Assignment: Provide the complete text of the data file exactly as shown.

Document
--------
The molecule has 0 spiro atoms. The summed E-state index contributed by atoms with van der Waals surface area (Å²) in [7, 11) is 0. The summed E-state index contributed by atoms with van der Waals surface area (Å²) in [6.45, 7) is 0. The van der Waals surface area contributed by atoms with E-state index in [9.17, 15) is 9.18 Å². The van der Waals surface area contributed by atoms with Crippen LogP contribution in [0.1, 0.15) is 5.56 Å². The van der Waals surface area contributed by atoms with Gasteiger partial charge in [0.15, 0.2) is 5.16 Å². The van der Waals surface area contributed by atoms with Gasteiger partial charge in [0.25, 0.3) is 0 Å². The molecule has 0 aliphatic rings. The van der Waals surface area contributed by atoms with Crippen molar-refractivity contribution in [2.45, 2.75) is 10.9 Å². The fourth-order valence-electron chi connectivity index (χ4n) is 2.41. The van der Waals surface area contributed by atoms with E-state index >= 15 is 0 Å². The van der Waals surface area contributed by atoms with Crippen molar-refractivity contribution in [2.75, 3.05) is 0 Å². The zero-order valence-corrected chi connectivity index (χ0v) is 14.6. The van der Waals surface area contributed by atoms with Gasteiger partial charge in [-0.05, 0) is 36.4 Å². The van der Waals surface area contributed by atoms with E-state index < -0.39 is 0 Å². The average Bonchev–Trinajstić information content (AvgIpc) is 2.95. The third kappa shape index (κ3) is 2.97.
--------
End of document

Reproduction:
The molecule has 0 spiro atoms. The summed E-state index contributed by atoms with van der Waals surface area (Å²) in [7, 11) is 0. The summed E-state index contributed by atoms with van der Waals surface area (Å²) in [6.45, 7) is 0. The van der Waals surface area contributed by atoms with E-state index in [9.17, 15) is 9.18 Å². The van der Waals surface area contributed by atoms with Crippen LogP contribution in [0.1, 0.15) is 5.56 Å². The van der Waals surface area contributed by atoms with Gasteiger partial charge in [0.15, 0.2) is 5.16 Å². The van der Waals surface area contributed by atoms with Gasteiger partial charge in [0.25, 0.3) is 0 Å². The molecule has 0 aliphatic rings. The van der Waals surface area contributed by atoms with Crippen molar-refractivity contribution in [2.45, 2.75) is 10.9 Å². The fourth-order valence-electron chi connectivity index (χ4n) is 2.41. The van der Waals surface area contributed by atoms with E-state index >= 15 is 0 Å². The van der Waals surface area contributed by atoms with Crippen molar-refractivity contribution in [2.75, 3.05) is 0 Å². The zero-order valence-corrected chi connectivity index (χ0v) is 14.6. The van der Waals surface area contributed by atoms with Gasteiger partial charge in [-0.05, 0) is 36.4 Å². The van der Waals surface area contributed by atoms with E-state index < -0.39 is 0 Å². The average Bonchev–Trinajstić information content (AvgIpc) is 2.95. The third kappa shape index (κ3) is 2.97.